J.R., what made you want to write a book about a topic nobody likes to talk about: failure?
The book came out of a series of events we've hosted called Epic Fail Pastors' Conferences. In these events we attempt to provide and facilitate a safe space for pastors to process the dangerous message of failure. What we found is that pastors desperately longed for these spaces. We saw God show up in undeniable ways to bring healing and relationships for broken and lonely pastors. Writing about failure was a way to faithfully steward these opportunities we're finding.
You write a bit about struggles you faced in seminary and as a Christian leader. What unique problems with failure do Christian leaders face that others may not?
First off, every single person experiences failure and wrestles at some level with how to respond to it appropriately. This is accentuated in our American culture that worships at the altar of success – and the North American Church culture certainly isn't immune to this.
But with Christian leaders, it can be especially difficult to be perceived as professional Christians who are paid to love Jesus. Many churches, consciously or subconsciously, can place burdensome expectations on their pastors, demanding them to fulfill a role that is more often defined by the business world than from the gospel. Many churches can come to expect their pastors to be super-pastors who are never discouraged, rarely sin and who lead with perfection, confidence and inspiring charisma.
In your chapter on the burden of success, you list a couple pages of startling statistics about pastors and the toll ministry takes on them. I'm a stats guy, so I'm interested, which stats troubled you the most and why?
Yes, these statistics are sobering. In fact, as I researched this chapter I cried over what I discovered. I know you asked for one, but there were actually three that melted my soul like a hot wax. The first was from you, Ed - that 1,500 pastors leave the ministry for good each month due to burnout or contention in their churches. Sure, we know conflict happens everywhere (including churches and ministries) but this was troublesome. Second: that for every 20 pastors who enter the ministry only one retires from ministry. And third, denominational health insurance agencies report that medical costs for clergy are higher than for any other professional group. These statistics should cause us sit up and take notice as well as fall to our knees and intercede for our pastors.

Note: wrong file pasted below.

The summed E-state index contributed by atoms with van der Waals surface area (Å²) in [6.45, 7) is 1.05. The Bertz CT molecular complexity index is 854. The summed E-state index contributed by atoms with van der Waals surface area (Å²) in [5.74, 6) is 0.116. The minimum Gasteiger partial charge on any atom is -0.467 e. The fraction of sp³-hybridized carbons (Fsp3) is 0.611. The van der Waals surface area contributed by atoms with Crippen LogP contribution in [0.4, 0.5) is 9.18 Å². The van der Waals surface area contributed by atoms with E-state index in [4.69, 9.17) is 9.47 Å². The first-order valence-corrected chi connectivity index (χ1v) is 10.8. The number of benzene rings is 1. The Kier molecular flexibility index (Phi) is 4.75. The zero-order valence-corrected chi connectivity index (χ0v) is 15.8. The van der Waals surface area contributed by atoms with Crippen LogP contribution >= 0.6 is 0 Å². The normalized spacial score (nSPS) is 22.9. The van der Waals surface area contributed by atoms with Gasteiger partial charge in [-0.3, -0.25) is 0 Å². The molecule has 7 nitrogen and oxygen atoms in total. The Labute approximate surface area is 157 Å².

You call success "the golden calf of the American church." This is definitely true in a number of ways, but wanting to succeed isn't all bad, right? How does one toe the line of wanting to succeed and making an idol of success?
You're right, striving for success isn't necessarily wrong, but two specific elements must be addressed directly. First, we have to be clear about how we define success as Christian leaders. How you define success will define you. We have to start by discerning how Jesus defined "success" in his ministry and how "success" is defined in the kingdom – and then use that as the foundation for our ministry. (By the way, though I am using the word "success" I prefer the word health, as I think it speaks to the essence of ministry more clearly).
Unfortunately, many churches use the 3 B's (buildings, bodies and budget) as the metrics of success, metrics that are commonplace in the business world, yet not employed by Jesus. Ironically, his ministry metrics were quite different than how we measure ministry today.
Secondly, we have to be thoroughly and resolutely truthful about our motives in wanting to be "successful." Growth, buildings and an increasing ministry budget are not inherently bad; however, the motives and ambitions behind them can oftentimes be inaccurate, narcissistic and anti-kingdom. What makes it even more difficult is that we as Christian leaders can be skilled at dressing these ambitions up in nice spiritual language in order to disguise our true motives.
What are some of the key steps pastors and other church leaders can take to address failure effectively, avoiding utter brokenness and despair, which they fear they'll encounter?
There is no foolproof equation for avoiding failure, no helpful resource titled "Seventeen Things to Do to Be a Successful Pastor," but we can intentionally cultivate spiritual, relational and emotional support systems. Toward the end of the book, I have an entire chapter devoted to offering several specific restorative practices, which is divided into three categories: relationships & support, recalibration & realignment and rediscovering rest & joy.
But, to name a few, finding friends who don't "need" you, where you can be completely honest about your joys and struggles, is a significant factor. The research continues to show that far too many Christian leaders and pastors are lonely and without close friends. Others include practicing Sabbath, talking candidly with other leaders in your church/ministry about how we define failure/success, soaking in the waters of the Psalms, scheduling regular times to get out of the ZIP code, and avoiding ministry conferences and resources that perpetuate the successful celebrity pastor mindset.
If you could summarize the message of Fail in one sentence, what would you say?
The book is an attempt to provide raw - but real - hope, develop a robust theology of failure and offer a resource to equip Christian leaders who long to not just preach about grace, but have it get into through our bloodstreams.
Planting New Churches in a Postmodern Age (Stetzer), page 10.
Pastors at Greater Risk (London and Wiseman), page 21.
The Crucifixion of Ministry (Purves), pages 16-17.
Check out a video explaining the book here: